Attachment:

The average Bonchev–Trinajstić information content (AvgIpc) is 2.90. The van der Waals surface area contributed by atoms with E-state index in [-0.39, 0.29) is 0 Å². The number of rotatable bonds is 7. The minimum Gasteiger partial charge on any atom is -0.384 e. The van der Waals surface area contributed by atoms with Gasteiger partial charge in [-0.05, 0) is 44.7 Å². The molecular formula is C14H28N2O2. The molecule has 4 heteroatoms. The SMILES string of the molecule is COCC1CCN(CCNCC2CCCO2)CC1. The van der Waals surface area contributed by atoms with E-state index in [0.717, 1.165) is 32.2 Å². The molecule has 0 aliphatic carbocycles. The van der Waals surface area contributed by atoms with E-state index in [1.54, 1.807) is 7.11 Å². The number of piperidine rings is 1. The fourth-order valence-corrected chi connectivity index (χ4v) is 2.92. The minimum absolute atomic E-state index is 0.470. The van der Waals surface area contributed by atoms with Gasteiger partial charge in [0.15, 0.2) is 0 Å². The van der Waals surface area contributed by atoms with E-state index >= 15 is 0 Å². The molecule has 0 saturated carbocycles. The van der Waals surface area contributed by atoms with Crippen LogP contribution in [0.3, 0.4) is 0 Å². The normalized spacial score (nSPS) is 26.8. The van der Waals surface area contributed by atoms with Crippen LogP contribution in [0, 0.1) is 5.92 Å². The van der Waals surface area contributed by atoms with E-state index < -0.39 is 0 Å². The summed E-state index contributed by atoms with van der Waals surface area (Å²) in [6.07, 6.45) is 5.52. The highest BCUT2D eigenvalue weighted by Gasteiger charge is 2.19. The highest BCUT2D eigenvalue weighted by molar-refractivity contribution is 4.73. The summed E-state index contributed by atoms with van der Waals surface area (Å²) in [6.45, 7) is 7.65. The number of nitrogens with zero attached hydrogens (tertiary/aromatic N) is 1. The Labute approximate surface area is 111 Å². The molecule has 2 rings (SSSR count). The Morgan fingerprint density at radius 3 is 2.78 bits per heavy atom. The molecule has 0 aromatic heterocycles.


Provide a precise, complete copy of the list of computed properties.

The average Bonchev–Trinajstić information content (AvgIpc) is 2.90. The van der Waals surface area contributed by atoms with E-state index in [-0.39, 0.29) is 0 Å². The number of rotatable bonds is 7. The minimum Gasteiger partial charge on any atom is -0.384 e. The van der Waals surface area contributed by atoms with Gasteiger partial charge in [-0.05, 0) is 44.7 Å². The molecular formula is C14H28N2O2. The molecule has 4 heteroatoms. The SMILES string of the molecule is COCC1CCN(CCNCC2CCCO2)CC1. The van der Waals surface area contributed by atoms with E-state index in [0.717, 1.165) is 32.2 Å². The molecule has 0 aliphatic carbocycles. The van der Waals surface area contributed by atoms with E-state index in [1.54, 1.807) is 7.11 Å². The number of piperidine rings is 1. The fourth-order valence-corrected chi connectivity index (χ4v) is 2.92. The minimum absolute atomic E-state index is 0.470. The van der Waals surface area contributed by atoms with Gasteiger partial charge in [0.15, 0.2) is 0 Å². The van der Waals surface area contributed by atoms with E-state index >= 15 is 0 Å². The molecule has 0 saturated carbocycles. The van der Waals surface area contributed by atoms with Crippen LogP contribution in [0.3, 0.4) is 0 Å². The normalized spacial score (nSPS) is 26.8. The van der Waals surface area contributed by atoms with Crippen LogP contribution in [0, 0.1) is 5.92 Å². The van der Waals surface area contributed by atoms with E-state index < -0.39 is 0 Å². The summed E-state index contributed by atoms with van der Waals surface area (Å²) in [6.07, 6.45) is 5.52. The highest BCUT2D eigenvalue weighted by Gasteiger charge is 2.19. The highest BCUT2D eigenvalue weighted by molar-refractivity contribution is 4.73. The summed E-state index contributed by atoms with van der Waals surface area (Å²) in [6.45, 7) is 7.65. The number of nitrogens with zero attached hydrogens (tertiary/aromatic N) is 1. The Labute approximate surface area is 111 Å². The molecule has 2 rings (SSSR count). The Morgan fingerprint density at radius 3 is 2.78 bits per heavy atom. The molecule has 0 aromatic heterocycles.